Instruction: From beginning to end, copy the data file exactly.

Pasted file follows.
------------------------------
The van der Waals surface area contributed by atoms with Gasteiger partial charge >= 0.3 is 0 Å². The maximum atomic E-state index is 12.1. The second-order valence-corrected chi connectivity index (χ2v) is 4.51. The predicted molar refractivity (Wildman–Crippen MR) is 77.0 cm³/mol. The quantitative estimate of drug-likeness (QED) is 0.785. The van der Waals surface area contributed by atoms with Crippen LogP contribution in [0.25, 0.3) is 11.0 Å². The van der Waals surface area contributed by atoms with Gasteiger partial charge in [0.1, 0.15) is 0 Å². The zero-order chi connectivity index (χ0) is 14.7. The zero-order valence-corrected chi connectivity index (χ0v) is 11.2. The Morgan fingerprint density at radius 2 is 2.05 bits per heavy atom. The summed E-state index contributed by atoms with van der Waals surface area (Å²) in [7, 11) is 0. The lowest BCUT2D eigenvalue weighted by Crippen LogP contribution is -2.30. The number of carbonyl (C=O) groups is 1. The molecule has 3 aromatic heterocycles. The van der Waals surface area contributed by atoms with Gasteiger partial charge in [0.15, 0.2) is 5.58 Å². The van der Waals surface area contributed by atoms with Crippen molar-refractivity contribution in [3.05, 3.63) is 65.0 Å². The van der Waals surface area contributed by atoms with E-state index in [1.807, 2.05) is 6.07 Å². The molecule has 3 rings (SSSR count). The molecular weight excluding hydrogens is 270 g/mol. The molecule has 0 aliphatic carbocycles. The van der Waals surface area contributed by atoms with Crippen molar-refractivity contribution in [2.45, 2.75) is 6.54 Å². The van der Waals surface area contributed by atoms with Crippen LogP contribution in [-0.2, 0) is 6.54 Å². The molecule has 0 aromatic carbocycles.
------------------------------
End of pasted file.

The van der Waals surface area contributed by atoms with Gasteiger partial charge >= 0.3 is 0 Å². The maximum atomic E-state index is 12.1. The second-order valence-corrected chi connectivity index (χ2v) is 4.51. The predicted molar refractivity (Wildman–Crippen MR) is 77.0 cm³/mol. The quantitative estimate of drug-likeness (QED) is 0.785. The van der Waals surface area contributed by atoms with Crippen LogP contribution in [0.25, 0.3) is 11.0 Å². The van der Waals surface area contributed by atoms with Gasteiger partial charge in [0.1, 0.15) is 0 Å². The zero-order chi connectivity index (χ0) is 14.7. The zero-order valence-corrected chi connectivity index (χ0v) is 11.2. The Morgan fingerprint density at radius 2 is 2.05 bits per heavy atom. The summed E-state index contributed by atoms with van der Waals surface area (Å²) in [7, 11) is 0. The lowest BCUT2D eigenvalue weighted by Crippen LogP contribution is -2.30. The number of carbonyl (C=O) groups is 1. The molecule has 3 aromatic heterocycles. The van der Waals surface area contributed by atoms with Gasteiger partial charge in [0.15, 0.2) is 5.58 Å². The van der Waals surface area contributed by atoms with Crippen molar-refractivity contribution in [3.05, 3.63) is 65.0 Å². The van der Waals surface area contributed by atoms with E-state index in [1.807, 2.05) is 6.07 Å². The molecule has 3 rings (SSSR count). The molecular weight excluding hydrogens is 270 g/mol. The molecule has 0 aliphatic carbocycles. The van der Waals surface area contributed by atoms with Crippen molar-refractivity contribution in [2.45, 2.75) is 6.54 Å². The van der Waals surface area contributed by atoms with Crippen LogP contribution in [-0.2, 0) is 6.54 Å². The molecule has 0 aromatic carbocycles.